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UK work policies not fit for people living with long COVID, says study

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New research has found current sickness absence and return to work policies in the workplace are unfit for purpose for those living with long COVID.

In one of the first qualitative studies to investigate attempts to return to employment by people with long COVID, researchers from the University of Stirling and the Universities of Oxford and York spoke to 65 adults in 2021 and 2022 who were dealing with continuing disability as a result of the condition.

They found that existing workplace policies that classify employees simply as either 'able' or 'disabled' are not helpful for people with illnesses like long COVID-19, which are unpredictable, often involve invisible symptoms, and vary in their severity.

Dr. Alice MacLean of the University of Stirling's Institute of Social Marketing and Health (ISMH) said, "Long COVID is not yet officially classified as a disability in the UK, and there is very little advice for people with long COVID on how best to return to work."

"Study participants told us that existing sickness absence, return to work, and welfare policies do not meet the needs of workers with long COVID and that they often experienced a lack of support on attempting to return to work."

"As well as trying to manage the demands of work alongside their ongoing symptoms, they also had the additional tasks of educating employers and colleagues about the debilitating effects of their symptoms and negotiating workplace adaptations, such as a change in role, working hours, or workplace location."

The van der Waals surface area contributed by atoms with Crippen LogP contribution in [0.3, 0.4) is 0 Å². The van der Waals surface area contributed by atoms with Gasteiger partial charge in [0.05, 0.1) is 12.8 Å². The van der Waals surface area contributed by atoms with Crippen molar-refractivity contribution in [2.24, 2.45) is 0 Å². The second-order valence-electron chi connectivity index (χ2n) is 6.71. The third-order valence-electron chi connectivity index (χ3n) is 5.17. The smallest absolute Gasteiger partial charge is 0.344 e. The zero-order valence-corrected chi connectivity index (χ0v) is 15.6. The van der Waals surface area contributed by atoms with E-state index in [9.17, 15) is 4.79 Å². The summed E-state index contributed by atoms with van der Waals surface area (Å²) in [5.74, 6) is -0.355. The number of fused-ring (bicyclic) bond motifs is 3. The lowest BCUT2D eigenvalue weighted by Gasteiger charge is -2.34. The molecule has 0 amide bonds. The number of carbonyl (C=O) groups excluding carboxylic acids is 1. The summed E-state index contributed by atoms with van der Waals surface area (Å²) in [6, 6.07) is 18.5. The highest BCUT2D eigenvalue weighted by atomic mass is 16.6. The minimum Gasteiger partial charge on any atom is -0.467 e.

"Many talked about feelings of sadness, guilt, or fear about being unable to work as well as they had done before and said that people at work often did not recognize the severity of their symptoms nor realize how much symptoms prevented them from being able to work in the same ways as they had previously."

People with long COVID have experienced marked changes in their ability to participate in paid employment. Economic inactivity has risen significantly among people with self-reported long COVID in the UK compared to those without long COVID.

More than 50 countries, including most recently Belgium, have classified COVID-19 as an occupational disease, providing workers who have long-term disability associated with COVID-19 infection with long-term disability and additional financial protection and compensation.

Participants also told researchers about experiencing relapses when attempting to return to work before they were well enough to or not returning to work gradually enough.

One said, "It took me a really long time before I accepted that I wasn't well enough to work. I probably drove my managers mad because I would email every couple of weeks and say, 'Right, I think I'm better, I'll be back on Monday', and then lo and behold, I would be ill again."

The research is published in Disability & Society.

More information: Eilidh Anderson et al, Episodic disability and adjustments for work: the 'rehabilitative work' of returning to employment with Long Covid, Disability & Society (2024). DOI: 10.1080/09687599.2024.2331722

Citation: UK work policies not fit for people living with long COVID, says study (2024, April 8) retrieved 17 June 2024 from
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